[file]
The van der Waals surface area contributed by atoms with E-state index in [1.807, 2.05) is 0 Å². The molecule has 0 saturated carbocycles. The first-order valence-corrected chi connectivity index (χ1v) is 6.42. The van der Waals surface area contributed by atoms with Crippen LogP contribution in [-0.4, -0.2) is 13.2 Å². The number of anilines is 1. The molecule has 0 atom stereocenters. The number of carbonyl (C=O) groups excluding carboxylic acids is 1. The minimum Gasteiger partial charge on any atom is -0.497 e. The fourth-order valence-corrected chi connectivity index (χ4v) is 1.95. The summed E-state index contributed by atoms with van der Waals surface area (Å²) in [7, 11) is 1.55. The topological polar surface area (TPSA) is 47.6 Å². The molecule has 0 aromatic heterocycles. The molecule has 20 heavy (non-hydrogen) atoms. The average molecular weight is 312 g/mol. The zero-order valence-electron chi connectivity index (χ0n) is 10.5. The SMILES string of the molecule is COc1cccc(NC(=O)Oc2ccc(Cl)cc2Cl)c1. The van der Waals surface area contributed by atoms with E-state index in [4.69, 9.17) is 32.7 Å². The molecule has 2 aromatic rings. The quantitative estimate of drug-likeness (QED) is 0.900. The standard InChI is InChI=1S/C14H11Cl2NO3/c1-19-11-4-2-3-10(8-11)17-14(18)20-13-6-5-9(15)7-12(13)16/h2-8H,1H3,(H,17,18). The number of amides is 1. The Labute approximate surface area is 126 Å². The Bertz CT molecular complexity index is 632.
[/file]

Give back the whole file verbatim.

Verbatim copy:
The van der Waals surface area contributed by atoms with E-state index in [1.807, 2.05) is 0 Å². The molecule has 0 saturated carbocycles. The first-order valence-corrected chi connectivity index (χ1v) is 6.42. The van der Waals surface area contributed by atoms with Crippen LogP contribution in [-0.4, -0.2) is 13.2 Å². The number of anilines is 1. The molecule has 0 atom stereocenters. The number of carbonyl (C=O) groups excluding carboxylic acids is 1. The minimum Gasteiger partial charge on any atom is -0.497 e. The fourth-order valence-corrected chi connectivity index (χ4v) is 1.95. The summed E-state index contributed by atoms with van der Waals surface area (Å²) in [7, 11) is 1.55. The topological polar surface area (TPSA) is 47.6 Å². The molecule has 0 aromatic heterocycles. The molecule has 20 heavy (non-hydrogen) atoms. The average molecular weight is 312 g/mol. The zero-order valence-electron chi connectivity index (χ0n) is 10.5. The SMILES string of the molecule is COc1cccc(NC(=O)Oc2ccc(Cl)cc2Cl)c1. The van der Waals surface area contributed by atoms with E-state index in [4.69, 9.17) is 32.7 Å². The molecule has 2 aromatic rings. The quantitative estimate of drug-likeness (QED) is 0.900. The standard InChI is InChI=1S/C14H11Cl2NO3/c1-19-11-4-2-3-10(8-11)17-14(18)20-13-6-5-9(15)7-12(13)16/h2-8H,1H3,(H,17,18). The number of amides is 1. The Labute approximate surface area is 126 Å². The Bertz CT molecular complexity index is 632.